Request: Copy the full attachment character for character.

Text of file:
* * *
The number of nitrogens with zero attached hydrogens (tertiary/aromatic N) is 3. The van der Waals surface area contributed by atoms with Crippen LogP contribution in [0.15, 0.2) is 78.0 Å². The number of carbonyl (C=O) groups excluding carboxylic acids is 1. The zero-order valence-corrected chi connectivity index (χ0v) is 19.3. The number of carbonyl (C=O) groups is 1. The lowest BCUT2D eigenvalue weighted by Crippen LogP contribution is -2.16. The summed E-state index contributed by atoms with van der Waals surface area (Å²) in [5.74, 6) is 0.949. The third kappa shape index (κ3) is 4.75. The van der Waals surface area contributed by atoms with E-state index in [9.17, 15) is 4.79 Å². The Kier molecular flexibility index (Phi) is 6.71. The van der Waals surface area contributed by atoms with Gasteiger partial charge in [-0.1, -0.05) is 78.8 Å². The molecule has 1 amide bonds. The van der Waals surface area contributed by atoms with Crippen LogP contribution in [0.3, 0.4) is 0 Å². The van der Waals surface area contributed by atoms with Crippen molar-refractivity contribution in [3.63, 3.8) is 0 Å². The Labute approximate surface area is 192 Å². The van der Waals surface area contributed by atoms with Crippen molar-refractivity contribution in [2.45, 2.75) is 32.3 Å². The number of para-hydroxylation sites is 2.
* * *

The number of nitrogens with zero attached hydrogens (tertiary/aromatic N) is 3. The van der Waals surface area contributed by atoms with Crippen LogP contribution in [0.15, 0.2) is 78.0 Å². The number of carbonyl (C=O) groups excluding carboxylic acids is 1. The zero-order valence-corrected chi connectivity index (χ0v) is 19.3. The number of carbonyl (C=O) groups is 1. The lowest BCUT2D eigenvalue weighted by Crippen LogP contribution is -2.16. The summed E-state index contributed by atoms with van der Waals surface area (Å²) in [5.74, 6) is 0.949. The third kappa shape index (κ3) is 4.75. The van der Waals surface area contributed by atoms with E-state index in [9.17, 15) is 4.79 Å². The Kier molecular flexibility index (Phi) is 6.71. The van der Waals surface area contributed by atoms with Gasteiger partial charge in [-0.1, -0.05) is 78.8 Å². The molecule has 1 amide bonds. The van der Waals surface area contributed by atoms with Crippen LogP contribution in [0.3, 0.4) is 0 Å². The van der Waals surface area contributed by atoms with Crippen molar-refractivity contribution in [3.63, 3.8) is 0 Å². The Labute approximate surface area is 192 Å². The van der Waals surface area contributed by atoms with Crippen molar-refractivity contribution in [2.45, 2.75) is 32.3 Å². The number of para-hydroxylation sites is 2.